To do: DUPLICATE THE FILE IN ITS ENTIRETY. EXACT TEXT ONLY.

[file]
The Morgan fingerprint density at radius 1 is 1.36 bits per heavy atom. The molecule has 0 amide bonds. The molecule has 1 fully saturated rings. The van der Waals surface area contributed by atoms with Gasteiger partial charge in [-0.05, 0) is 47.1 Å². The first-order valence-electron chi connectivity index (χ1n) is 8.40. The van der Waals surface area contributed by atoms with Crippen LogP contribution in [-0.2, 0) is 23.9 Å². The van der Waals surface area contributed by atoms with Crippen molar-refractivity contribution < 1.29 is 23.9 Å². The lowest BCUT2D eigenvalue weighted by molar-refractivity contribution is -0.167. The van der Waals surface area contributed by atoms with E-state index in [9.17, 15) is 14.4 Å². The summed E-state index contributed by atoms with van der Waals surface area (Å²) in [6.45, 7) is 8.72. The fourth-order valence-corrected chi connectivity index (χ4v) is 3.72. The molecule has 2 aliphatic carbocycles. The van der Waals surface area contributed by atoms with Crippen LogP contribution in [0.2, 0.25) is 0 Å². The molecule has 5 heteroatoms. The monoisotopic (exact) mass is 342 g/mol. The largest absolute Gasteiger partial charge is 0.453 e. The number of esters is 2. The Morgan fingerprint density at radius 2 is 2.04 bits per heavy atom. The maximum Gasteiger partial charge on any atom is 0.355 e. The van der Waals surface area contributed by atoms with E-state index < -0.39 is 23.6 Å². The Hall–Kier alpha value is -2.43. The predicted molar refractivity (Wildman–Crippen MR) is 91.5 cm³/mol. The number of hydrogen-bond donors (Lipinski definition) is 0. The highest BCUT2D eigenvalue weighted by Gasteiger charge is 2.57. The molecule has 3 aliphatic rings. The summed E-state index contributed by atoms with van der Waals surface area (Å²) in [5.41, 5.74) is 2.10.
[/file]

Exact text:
The Morgan fingerprint density at radius 1 is 1.36 bits per heavy atom. The molecule has 0 amide bonds. The molecule has 1 fully saturated rings. The van der Waals surface area contributed by atoms with Gasteiger partial charge in [-0.05, 0) is 47.1 Å². The first-order valence-electron chi connectivity index (χ1n) is 8.40. The van der Waals surface area contributed by atoms with Crippen LogP contribution in [-0.2, 0) is 23.9 Å². The van der Waals surface area contributed by atoms with Crippen molar-refractivity contribution < 1.29 is 23.9 Å². The lowest BCUT2D eigenvalue weighted by molar-refractivity contribution is -0.167. The van der Waals surface area contributed by atoms with E-state index in [9.17, 15) is 14.4 Å². The summed E-state index contributed by atoms with van der Waals surface area (Å²) in [6.45, 7) is 8.72. The fourth-order valence-corrected chi connectivity index (χ4v) is 3.72. The molecule has 2 aliphatic carbocycles. The van der Waals surface area contributed by atoms with Crippen LogP contribution in [0.2, 0.25) is 0 Å². The molecule has 5 heteroatoms. The monoisotopic (exact) mass is 342 g/mol. The largest absolute Gasteiger partial charge is 0.453 e. The number of esters is 2. The Morgan fingerprint density at radius 2 is 2.04 bits per heavy atom. The maximum Gasteiger partial charge on any atom is 0.355 e. The van der Waals surface area contributed by atoms with E-state index < -0.39 is 23.6 Å². The Hall–Kier alpha value is -2.43. The predicted molar refractivity (Wildman–Crippen MR) is 91.5 cm³/mol. The number of hydrogen-bond donors (Lipinski definition) is 0. The highest BCUT2D eigenvalue weighted by Gasteiger charge is 2.57. The molecule has 3 aliphatic rings. The summed E-state index contributed by atoms with van der Waals surface area (Å²) in [5.41, 5.74) is 2.10.